Teen drivers are advised to relearn their road signals every now and then to keep them from breaking the law and causing others trouble.
Get Enough Sleep
Drowsiness can increase a teen driver’s risk of accidents on the road. Teen drivers should avoid driving if they didn’t get enough sleep the night before. In these cases, it’s better to take public transportation or ask their parents for a ride to their destination.
If they start to feel sleepy behind the wheel, it’s safer to stop driving and take a break until they are fully alert and awake.
Test the Lights
The headlights, taillights, and other indicators are important safety items on a vehicle, so it’s best for teen drivers to familiarize themselves with such devices and ensure those are properly working.
Teens can ask their parents or friend to check the outside lights while they activate them inside the car. If any of the lights don’t work, they need to be replaced right away. Otherwise, driving the vehicle is discouraged.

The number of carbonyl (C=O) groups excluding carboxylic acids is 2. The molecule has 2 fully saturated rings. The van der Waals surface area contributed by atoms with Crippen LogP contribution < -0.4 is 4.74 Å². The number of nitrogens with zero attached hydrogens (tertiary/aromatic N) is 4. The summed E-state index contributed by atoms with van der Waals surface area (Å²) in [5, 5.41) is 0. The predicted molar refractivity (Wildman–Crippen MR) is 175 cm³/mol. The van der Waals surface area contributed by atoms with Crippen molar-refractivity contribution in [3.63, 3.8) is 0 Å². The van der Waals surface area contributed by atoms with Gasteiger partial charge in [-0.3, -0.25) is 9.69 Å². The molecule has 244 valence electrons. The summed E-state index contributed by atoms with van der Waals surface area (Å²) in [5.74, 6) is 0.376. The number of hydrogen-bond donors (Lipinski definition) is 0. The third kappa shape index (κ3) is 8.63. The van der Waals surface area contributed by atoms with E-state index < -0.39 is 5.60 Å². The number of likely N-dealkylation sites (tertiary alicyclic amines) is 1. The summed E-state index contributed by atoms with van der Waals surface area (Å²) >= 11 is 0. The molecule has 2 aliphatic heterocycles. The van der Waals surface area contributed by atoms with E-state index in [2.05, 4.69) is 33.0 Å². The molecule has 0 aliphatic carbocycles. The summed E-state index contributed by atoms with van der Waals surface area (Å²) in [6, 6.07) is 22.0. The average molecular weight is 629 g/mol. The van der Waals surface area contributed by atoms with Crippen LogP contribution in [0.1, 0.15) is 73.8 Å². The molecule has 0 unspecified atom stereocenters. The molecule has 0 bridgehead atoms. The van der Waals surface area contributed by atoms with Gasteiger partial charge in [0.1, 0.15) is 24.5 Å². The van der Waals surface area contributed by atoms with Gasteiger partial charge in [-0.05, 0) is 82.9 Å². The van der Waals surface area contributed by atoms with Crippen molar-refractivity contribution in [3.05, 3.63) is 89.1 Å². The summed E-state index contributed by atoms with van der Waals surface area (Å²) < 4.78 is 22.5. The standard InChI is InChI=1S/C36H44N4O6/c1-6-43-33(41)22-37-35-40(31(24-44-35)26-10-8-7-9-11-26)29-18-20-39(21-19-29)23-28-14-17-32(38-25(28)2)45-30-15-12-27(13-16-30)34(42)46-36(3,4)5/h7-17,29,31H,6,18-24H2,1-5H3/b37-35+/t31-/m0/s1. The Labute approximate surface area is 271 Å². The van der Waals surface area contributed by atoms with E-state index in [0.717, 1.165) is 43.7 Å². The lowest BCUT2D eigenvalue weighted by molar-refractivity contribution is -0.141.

If possible, avoid Driving at Night
The darkness at night-time can impair one’s reflexes, especially for inexperienced teens that are still developing their driving skills.
To avoid these safety risks altogether, it’s best for young drivers to skip driving during night-time and hold off travelling until it’s bright outside.
It’s better to be safe than sorry. Statistics and facts clearly indicate the safety risks young drivers face on the road each day. It’s not a matter of trust—it’s a matter of keeping their safety the utmost priority as they embark on this new phase of their lives.
Parents must know how to educate their children about safe driving, and they must follow their own advice. On the one hand, teens must consider driving not only a sign of freedom but also an added responsibility.
Not only will being a responsible young driver keep them away from harm, it will also keep others safe.